Declaration on Human Rights
Paris, July 15, 1989
In 1789, the rights of man and of the citizen were solemnly proclaimed. Just over forty years ago, the General Assembly of the United Nations adopted the Universal Declaration of Human Rights, which have been further developed and codified and are now embodied in the Covenants on Civil and Political Rights and on Economic, Social and Cultural Rights.
We reaffirm our commitment to freedom, democratic principles and human rights. We reaffirm our belief in the rule of law which respects and protects without fear or favor the rights and liberties of every citizen, and provides the setting in which the human spirit can develop in freedom and diversity.
Human rights are a matter of legitimate international concern. We commit ourselves again to encouraging and promoting universal respect for human rights and fundamental freedoms.
Looking towards the future, we see opportunities as well as threats; this impels us to pledge our firm commitment to uphold international standards of human rights and to confirm our willingness to reaffirm them and to develop them further.
We stress the protection of freedom of thought, conscience and religion, and of freedom of opinion and expression; for without these freedoms, other rights cannot be fully realized.
We stress also respect for the rule of law and the plurality of opinion, for without them there can be neither representative government nor democracy.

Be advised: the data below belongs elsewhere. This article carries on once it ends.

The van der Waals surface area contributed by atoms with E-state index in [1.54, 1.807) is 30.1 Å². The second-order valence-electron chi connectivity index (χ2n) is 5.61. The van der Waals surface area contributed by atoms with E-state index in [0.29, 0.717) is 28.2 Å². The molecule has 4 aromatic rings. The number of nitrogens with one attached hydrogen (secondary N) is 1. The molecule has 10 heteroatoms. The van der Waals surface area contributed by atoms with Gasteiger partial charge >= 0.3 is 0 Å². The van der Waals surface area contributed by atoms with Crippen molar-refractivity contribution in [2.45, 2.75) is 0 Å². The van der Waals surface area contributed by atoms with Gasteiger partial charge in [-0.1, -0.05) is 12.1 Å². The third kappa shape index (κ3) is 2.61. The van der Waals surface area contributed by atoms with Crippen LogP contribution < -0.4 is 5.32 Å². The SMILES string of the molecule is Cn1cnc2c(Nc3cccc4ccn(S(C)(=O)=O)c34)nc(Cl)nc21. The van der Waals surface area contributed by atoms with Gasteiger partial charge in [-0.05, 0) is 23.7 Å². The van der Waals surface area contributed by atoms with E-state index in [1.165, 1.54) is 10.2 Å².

We believe equally in freedom of association in a pluralist society.
We hold that the right of each individual to physical integrity and dignity must be guaranteed. We abhor and condemn torture in all its forms.
We believe that all human beings must act towards each other in a spirit of fraternity.
We believe that everyone has a right to equality of opportunity as well as to own property, alone or in association with others. Extreme poverty and exclusion from society violate the dignity of everyone enduring them. Those who suffer or are in need should be supported.
We stress that the rights of the child, the disabled and the elderly require special protection.
We consider that developments in the human sciences, for instance the progress achieved in genetics and organ transplantation, must be applied in accordance with all human rights if the dignity of human beings is to be preserved.
We, the present generation, have an obligation to ensure that future generations will inherit a healthy environment.
We reaffirm our belief that these rights and freedoms cannot be properly safeguarded without the rule of law, impartial justice and genuine democratic institutions.
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Source: Released by the Summit of the Arch
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